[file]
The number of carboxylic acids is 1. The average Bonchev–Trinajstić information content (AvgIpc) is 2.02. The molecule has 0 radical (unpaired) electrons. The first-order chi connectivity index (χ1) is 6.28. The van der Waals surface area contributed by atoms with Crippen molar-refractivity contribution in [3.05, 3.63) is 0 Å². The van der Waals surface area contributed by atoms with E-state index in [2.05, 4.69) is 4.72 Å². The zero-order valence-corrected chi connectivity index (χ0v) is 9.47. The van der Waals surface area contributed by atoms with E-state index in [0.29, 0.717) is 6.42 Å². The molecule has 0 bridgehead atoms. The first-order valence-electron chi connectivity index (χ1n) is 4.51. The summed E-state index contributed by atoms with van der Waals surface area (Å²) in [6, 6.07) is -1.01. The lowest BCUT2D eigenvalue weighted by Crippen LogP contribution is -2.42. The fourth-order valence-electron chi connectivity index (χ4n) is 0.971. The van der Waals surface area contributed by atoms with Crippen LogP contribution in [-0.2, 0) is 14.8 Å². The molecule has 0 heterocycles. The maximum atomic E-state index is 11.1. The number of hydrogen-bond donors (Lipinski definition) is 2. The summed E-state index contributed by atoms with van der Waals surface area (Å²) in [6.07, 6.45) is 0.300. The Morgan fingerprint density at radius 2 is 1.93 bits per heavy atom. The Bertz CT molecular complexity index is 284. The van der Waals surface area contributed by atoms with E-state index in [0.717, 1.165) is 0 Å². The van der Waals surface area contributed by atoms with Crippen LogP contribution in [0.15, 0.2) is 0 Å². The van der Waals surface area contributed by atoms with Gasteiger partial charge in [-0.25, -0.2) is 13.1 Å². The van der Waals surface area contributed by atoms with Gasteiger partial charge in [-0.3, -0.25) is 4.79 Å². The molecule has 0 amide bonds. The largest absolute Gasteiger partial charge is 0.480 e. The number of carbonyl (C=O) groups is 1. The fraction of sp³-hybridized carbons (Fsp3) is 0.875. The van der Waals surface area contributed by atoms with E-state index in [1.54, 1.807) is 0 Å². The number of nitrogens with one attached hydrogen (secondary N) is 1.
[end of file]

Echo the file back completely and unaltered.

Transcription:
The number of carboxylic acids is 1. The average Bonchev–Trinajstić information content (AvgIpc) is 2.02. The molecule has 0 radical (unpaired) electrons. The first-order chi connectivity index (χ1) is 6.28. The van der Waals surface area contributed by atoms with Crippen molar-refractivity contribution in [3.05, 3.63) is 0 Å². The van der Waals surface area contributed by atoms with E-state index in [2.05, 4.69) is 4.72 Å². The zero-order valence-corrected chi connectivity index (χ0v) is 9.47. The van der Waals surface area contributed by atoms with E-state index in [0.29, 0.717) is 6.42 Å². The molecule has 0 bridgehead atoms. The first-order valence-electron chi connectivity index (χ1n) is 4.51. The summed E-state index contributed by atoms with van der Waals surface area (Å²) in [6, 6.07) is -1.01. The lowest BCUT2D eigenvalue weighted by Crippen LogP contribution is -2.42. The fourth-order valence-electron chi connectivity index (χ4n) is 0.971. The van der Waals surface area contributed by atoms with Crippen LogP contribution in [-0.2, 0) is 14.8 Å². The molecule has 0 heterocycles. The maximum atomic E-state index is 11.1. The number of hydrogen-bond donors (Lipinski definition) is 2. The summed E-state index contributed by atoms with van der Waals surface area (Å²) in [6.07, 6.45) is 0.300. The Morgan fingerprint density at radius 2 is 1.93 bits per heavy atom. The Bertz CT molecular complexity index is 284. The van der Waals surface area contributed by atoms with E-state index in [0.717, 1.165) is 0 Å². The van der Waals surface area contributed by atoms with Crippen LogP contribution in [0.15, 0.2) is 0 Å². The van der Waals surface area contributed by atoms with Gasteiger partial charge in [-0.25, -0.2) is 13.1 Å². The van der Waals surface area contributed by atoms with Gasteiger partial charge in [-0.3, -0.25) is 4.79 Å². The molecule has 0 amide bonds. The largest absolute Gasteiger partial charge is 0.480 e. The number of carbonyl (C=O) groups is 1. The fraction of sp³-hybridized carbons (Fsp3) is 0.875. The van der Waals surface area contributed by atoms with E-state index in [1.54, 1.807) is 0 Å². The number of nitrogens with one attached hydrogen (secondary N) is 1.